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(Discover)   Pluto's atmosphere has collapsed, no doubt due to COVID-19   (discovermagazine.com) divider line
    More: Strange, Planet, Earth, Pluto's atmosphere, Mars, Pluto, Pluto passes, Sputnik Planitia, Atmosphere  
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1184 clicks; posted to Geek » on 26 May 2020 at 4:03 PM (7 weeks ago)   |   Favorite    |   share:  Share on Twitter share via Email Share on Facebook



29 Comments     (+0 »)
 
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2020-05-26 2:27:21 PM  
It's cold outside, there's no kind of atmosphere,
I'm all alone, more or less.
Let me fly, far away from here,
Fun, fun, fun, In the sun, sun, sun
 
2020-05-26 4:08:49 PM  
This link is just as good as the last time it was greenlit, 5 days ago.

https://www.fark.com/comments/1082066​0​/Plutos-atmosphere-just-collapsed-Chic​ken-Little-suffocates
 
2020-05-26 4:08:54 PM  
In other news, Pluto had an atmosphere.
 
2020-05-26 4:10:46 PM  

whither_apophis: It's cold outside, there's no kind of atmosphere,
I'm all alone, more or less.
Let me fly, far away from here,
Fun, fun, fun, In the sun, sun, sun


I have you farkied as "hot for Pete Trantor's sister"
 
2020-05-26 4:36:22 PM  
Nothing worse than a dog fart.
 
2020-05-26 4:37:09 PM  
Fun fact: Since its discovery in 1930 Pluto has yet to complete even one half of one revolution around the sun. It orbits every 248 years and we've only known of its existence for 110. It will complete one official Plutonian year by 2178.

So as far as we know this could just be a seasonal thing.
 
2020-05-26 4:38:25 PM  

Ishkur: Fun fact: Since its discovery in 1930 Pluto has yet to complete even one half of one revolution around the sun. It orbits every 248 years and we've only known of its existence for 110 90. It will complete one official Plutonian year by 2178.


FTFM
 
2020-05-26 4:45:20 PM  
 
2020-05-26 5:24:29 PM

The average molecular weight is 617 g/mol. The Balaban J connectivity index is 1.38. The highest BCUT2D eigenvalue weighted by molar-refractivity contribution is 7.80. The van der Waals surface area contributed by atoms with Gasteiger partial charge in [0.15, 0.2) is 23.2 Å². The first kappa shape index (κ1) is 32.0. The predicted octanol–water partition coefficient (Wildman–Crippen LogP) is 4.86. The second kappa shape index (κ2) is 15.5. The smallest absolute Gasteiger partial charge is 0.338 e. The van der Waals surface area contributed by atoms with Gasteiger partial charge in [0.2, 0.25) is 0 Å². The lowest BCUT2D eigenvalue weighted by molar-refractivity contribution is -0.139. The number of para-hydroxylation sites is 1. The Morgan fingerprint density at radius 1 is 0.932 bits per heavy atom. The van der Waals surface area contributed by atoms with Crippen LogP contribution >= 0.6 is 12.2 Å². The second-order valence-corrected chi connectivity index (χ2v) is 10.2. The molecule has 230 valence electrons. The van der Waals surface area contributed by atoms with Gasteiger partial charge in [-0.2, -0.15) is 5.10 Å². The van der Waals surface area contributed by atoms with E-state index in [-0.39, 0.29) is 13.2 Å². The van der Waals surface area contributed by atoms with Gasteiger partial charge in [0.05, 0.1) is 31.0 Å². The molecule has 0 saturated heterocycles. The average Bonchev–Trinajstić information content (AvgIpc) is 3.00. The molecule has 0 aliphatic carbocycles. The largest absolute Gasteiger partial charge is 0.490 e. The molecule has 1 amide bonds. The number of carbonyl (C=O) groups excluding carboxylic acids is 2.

Pants full of macaroni!!: In other news, Pluto had an atmosphere.


I've been in nightclubs in Soho that can't make that claim. Good for Pluto.
 
2020-05-26 5:40:34 PM  
Does this happen every few years, or did we just happen to be looking when this super-rare cosmic event happened?  On a geological time scale, it seems unlikely we would be here to look for it.
 
2020-05-26 6:00:25 PM  
Its because Earthlings do not consider Pluto a planet.  That news took a while to reach Pluto, and this week all the Pluto-nians collectively gasped in horror.
 
2020-05-26 6:19:15 PM  

Dave and the Mission: Does this happen every few years, or did we just happen to be looking when this super-rare cosmic event happened?  On a geological time scale, it seems unlikely we would be here to look for it.


it happens once every few centuries, and we've had Hubble for let's say a tenth of that period. we got lucky, but not insanely lucky or anything. four heads in a row
 
2020-05-26 6:24:06 PM  
Pluto's self-esteem has been awful since it lost planet status. I'm not surprised it's breaking down.
 
2020-05-26 6:33:42 PM  
Its just holding its breath until we make it a planet again.
 
2020-05-26 6:39:09 PM  
Chin up subby, at least no one is reporting on the collapse of Uranus.
 
2020-05-26 6:53:58 PM  
Keep an eye out for Kzanol/Greenberg.
 
2020-05-26 7:10:53 PM  
It was funny last time, but now I'm getting worried.
 
2020-05-26 7:12:43 PM  

brizzle365: Chin up subby, at least no one is reporting on the collapse of Uranus.


Gorgor about to post a bunch of pics of anal prolapse
 
2020-05-26 10:14:27 PM  
Like all other non-planets, Pluto has no atmosphere to begin with, but it is nice that it collapses on schedule.
 
2020-05-26 11:01:42 PM